I started a Cornish shell collection with my children recently. So yesterday we went to our local beach on Flushing to look for new additions. Lying down I took a really close look and was rewarded with a whole bunch of tiny species. On this photo, 14 species comfortably fit on a square inch. Species names in a clockwise spiral:
Tritia incrassata (Thick-lipped Dog Whelk)
Trivia arctica (Arctic Cowrie)
Tricolia pullus (Pheasant Shell)
Bittium reticulatum (Needle Whelk)
Littorina obtusata (Flat Periwinkle)
Calliostoma zizyphinum (Painted Top Shell)
Steromphola cineraria (Grey Top Shell)
Littorina saxatilis (Rough Periwinkle)
Tectura virginea (White Tortoise Shell Limpet)
Peringia ulvae (Mudsnail)
Nucella lapillus (Dog Whelk)
Steromphola umbilicalis (Flat Top Shell)
More photography practice lately. I have started to use Photoshop to post-process images, which is hard. I have sat with Thomas Daguerre for a session which was very helpful. For some images, the twiddling is of not much use; the image above of a Bull huss egg case for instance I am pretty happy with as is. Below I have pasted some before and after-Photoshop photo’s. Mostly adjusting highlights and contrast, cropping and playing around with sharpness (in the RAW files), most images tend to be a bit reddish. I have not bothered to tackle the ‘marine snow’ with the Spot Healing brush tool. First, Snakelocks anemones, next, Cocks’ comb Plocamium, then Harpoonweed Asparagopsis armata and an old kelp holdfast covered in feeding Grey topshells Gibbula cineraria. On and under the seaweeds I encounter many interesting tiny animals, but it is hard to take good photo’s without a macrolens. I have pasted a couple photo’s below (none have been edited in any way): the Stalked jellyfish Haliclystus octoradiatus (these can also be reddish or brownish, and can be found on a wide variety of seaweeds), a sponge, a juvenile Snakelocks anemone Anemonia viridis (next to a Flat top shell Gibbula umbilicalis) and the Star ascidian Botryllus schlosseri where I later noticed the fecal pellets underneath. Pooping tunicates, that is what we need more pictures of!Finally, some more before- and after- Photoshop images. The first is the nudibranch Rostanga rubra (‘Red doris’) which was only 5mm or so (see also the tiny Daisy anemone in the background). I shot it today, very cold: 4 degrees, and the water might have been only 8 degrees, brrrr! Next, a closeup of the seaweed Osmundea (see the first photo of this post) which shows its interesting pigmentation. The photo’s are nothing special yet, but I notice I am making progress. Excitingly, I just have ordered a macro wetlens and so hope to get some proper macro photography going soon!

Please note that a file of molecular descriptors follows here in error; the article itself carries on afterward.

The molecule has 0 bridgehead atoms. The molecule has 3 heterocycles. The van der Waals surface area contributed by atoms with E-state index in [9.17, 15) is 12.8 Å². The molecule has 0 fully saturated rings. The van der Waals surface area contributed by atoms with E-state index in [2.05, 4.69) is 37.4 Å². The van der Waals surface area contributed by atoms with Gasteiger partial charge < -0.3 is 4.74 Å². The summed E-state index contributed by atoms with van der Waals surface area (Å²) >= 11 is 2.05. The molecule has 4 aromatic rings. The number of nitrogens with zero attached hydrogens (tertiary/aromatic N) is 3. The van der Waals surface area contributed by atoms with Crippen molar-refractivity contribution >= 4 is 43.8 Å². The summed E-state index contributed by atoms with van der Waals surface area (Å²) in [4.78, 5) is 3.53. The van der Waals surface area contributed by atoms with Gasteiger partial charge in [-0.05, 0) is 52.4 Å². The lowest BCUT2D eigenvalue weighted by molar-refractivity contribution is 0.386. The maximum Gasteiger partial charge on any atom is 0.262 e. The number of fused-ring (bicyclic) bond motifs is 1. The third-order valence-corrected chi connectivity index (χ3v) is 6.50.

Time for an update. The five Snakelocks anemones have settled and are doing very well (I have fed them some defrosted shrimps which they quickly devour). The Leach’s spider crab was sitting happily under one of the anemones until it decided to move behind a piece of slate and now does not show itself much anymore. Perhaps this has to do with a prawn I introduced, although I have not seen any scuffles. I have to see what I’ll do about this. If it is really shy then I perhaps have to choose between keeping it or introducing fish. In any case I have seen it munching on some algae and a dead Cushion star and it seems to do OK.
The main problem I have is the dreaded return of algae…There is quite a diversity of them: fuzzy green ones, darker green blotches, slimy purple ones, brown diatoms and more. All interesting organisms surely but I do not want them to take over the tank! I have used food sparingly and used the skimmer most nights, but now have also removed my daylight lamp, to leave a single actinic lamp (see this post about lighting). I still have to get used to this new look, but less light must surely help. Most interestingly, I have enlisted the help of 80 or so grazing snails. Mainly the Common periwinkle Littorina littorea and the Flat top shell Gibbula umbilicalis but also some other species, including two very small Painted top shells Calliostoma zizyphimum. I never had many snails in my aquarium, as they were always eaten by Shannies, but hopefully they will survive this time. I will dunk in a lot more snails, and keep an eye out which species does best. A Flat top shell (picture taken using my olloclip macrolens for the iPhone):
One returning encrusting red algae is actually a seaweed, with new ‘leaves’ growing from the round crusts. I suspect it is Devil’s tongue weed Grateloupia turuturu. I have been scraping it off the glass, except from the corners where the scraper is of no use, but will let the rest sit and see how it grows:
I also noticed that Sea lettuce Ulva has started to grow from the slate. The aquarium does not look that nice yet, but with the new animals there is plenty to watch in any case!